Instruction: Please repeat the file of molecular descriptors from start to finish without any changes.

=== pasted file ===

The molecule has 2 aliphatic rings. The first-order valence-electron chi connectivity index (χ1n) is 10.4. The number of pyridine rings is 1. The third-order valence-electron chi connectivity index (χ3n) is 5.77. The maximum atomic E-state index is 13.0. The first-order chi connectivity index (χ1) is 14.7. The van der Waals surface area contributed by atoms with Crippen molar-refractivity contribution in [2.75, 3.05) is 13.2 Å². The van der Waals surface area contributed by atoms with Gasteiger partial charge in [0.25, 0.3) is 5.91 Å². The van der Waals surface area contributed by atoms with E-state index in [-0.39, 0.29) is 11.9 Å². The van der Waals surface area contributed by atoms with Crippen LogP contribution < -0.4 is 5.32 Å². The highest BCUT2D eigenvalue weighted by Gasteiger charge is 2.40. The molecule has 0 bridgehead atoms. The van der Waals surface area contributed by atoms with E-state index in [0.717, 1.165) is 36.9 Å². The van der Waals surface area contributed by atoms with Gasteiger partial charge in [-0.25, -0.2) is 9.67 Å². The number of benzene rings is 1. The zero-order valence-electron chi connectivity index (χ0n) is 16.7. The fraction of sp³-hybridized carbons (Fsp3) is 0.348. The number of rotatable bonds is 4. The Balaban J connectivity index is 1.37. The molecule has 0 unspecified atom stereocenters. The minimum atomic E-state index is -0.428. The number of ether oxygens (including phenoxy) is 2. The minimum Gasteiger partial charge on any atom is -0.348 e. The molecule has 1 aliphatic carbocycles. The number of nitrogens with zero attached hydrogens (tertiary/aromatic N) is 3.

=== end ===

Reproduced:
The molecule has 2 aliphatic rings. The first-order valence-electron chi connectivity index (χ1n) is 10.4. The number of pyridine rings is 1. The third-order valence-electron chi connectivity index (χ3n) is 5.77. The maximum atomic E-state index is 13.0. The first-order chi connectivity index (χ1) is 14.7. The van der Waals surface area contributed by atoms with Crippen molar-refractivity contribution in [2.75, 3.05) is 13.2 Å². The van der Waals surface area contributed by atoms with Gasteiger partial charge in [0.25, 0.3) is 5.91 Å². The van der Waals surface area contributed by atoms with E-state index in [-0.39, 0.29) is 11.9 Å². The van der Waals surface area contributed by atoms with Crippen LogP contribution < -0.4 is 5.32 Å². The highest BCUT2D eigenvalue weighted by Gasteiger charge is 2.40. The molecule has 0 bridgehead atoms. The van der Waals surface area contributed by atoms with E-state index in [0.717, 1.165) is 36.9 Å². The van der Waals surface area contributed by atoms with Gasteiger partial charge in [-0.25, -0.2) is 9.67 Å². The number of benzene rings is 1. The zero-order valence-electron chi connectivity index (χ0n) is 16.7. The fraction of sp³-hybridized carbons (Fsp3) is 0.348. The number of rotatable bonds is 4. The Balaban J connectivity index is 1.37. The molecule has 0 unspecified atom stereocenters. The minimum atomic E-state index is -0.428. The number of ether oxygens (including phenoxy) is 2. The minimum Gasteiger partial charge on any atom is -0.348 e. The molecule has 1 aliphatic carbocycles. The number of nitrogens with zero attached hydrogens (tertiary/aromatic N) is 3.